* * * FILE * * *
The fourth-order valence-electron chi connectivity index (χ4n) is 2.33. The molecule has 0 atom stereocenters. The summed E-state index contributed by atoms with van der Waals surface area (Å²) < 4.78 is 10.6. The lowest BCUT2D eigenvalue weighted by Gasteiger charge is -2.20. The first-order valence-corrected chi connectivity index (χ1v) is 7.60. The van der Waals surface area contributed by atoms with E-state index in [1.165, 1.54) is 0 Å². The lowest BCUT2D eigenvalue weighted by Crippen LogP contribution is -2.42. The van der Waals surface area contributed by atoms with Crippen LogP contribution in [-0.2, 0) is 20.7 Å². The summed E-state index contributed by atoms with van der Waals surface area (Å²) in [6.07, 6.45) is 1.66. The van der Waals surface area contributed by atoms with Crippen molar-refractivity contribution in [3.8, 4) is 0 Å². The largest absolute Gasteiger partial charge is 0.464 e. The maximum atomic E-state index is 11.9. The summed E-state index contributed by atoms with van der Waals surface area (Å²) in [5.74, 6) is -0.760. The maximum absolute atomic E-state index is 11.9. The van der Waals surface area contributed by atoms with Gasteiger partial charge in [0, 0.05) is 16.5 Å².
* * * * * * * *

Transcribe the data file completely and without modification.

The fourth-order valence-electron chi connectivity index (χ4n) is 2.33. The molecule has 0 atom stereocenters. The summed E-state index contributed by atoms with van der Waals surface area (Å²) < 4.78 is 10.6. The lowest BCUT2D eigenvalue weighted by Gasteiger charge is -2.20. The first-order valence-corrected chi connectivity index (χ1v) is 7.60. The van der Waals surface area contributed by atoms with E-state index in [1.165, 1.54) is 0 Å². The lowest BCUT2D eigenvalue weighted by Crippen LogP contribution is -2.42. The van der Waals surface area contributed by atoms with Crippen LogP contribution in [-0.2, 0) is 20.7 Å². The summed E-state index contributed by atoms with van der Waals surface area (Å²) in [6.07, 6.45) is 1.66. The van der Waals surface area contributed by atoms with Crippen molar-refractivity contribution in [3.8, 4) is 0 Å². The largest absolute Gasteiger partial charge is 0.464 e. The maximum atomic E-state index is 11.9. The summed E-state index contributed by atoms with van der Waals surface area (Å²) in [5.74, 6) is -0.760. The maximum absolute atomic E-state index is 11.9. The van der Waals surface area contributed by atoms with Gasteiger partial charge in [0, 0.05) is 16.5 Å².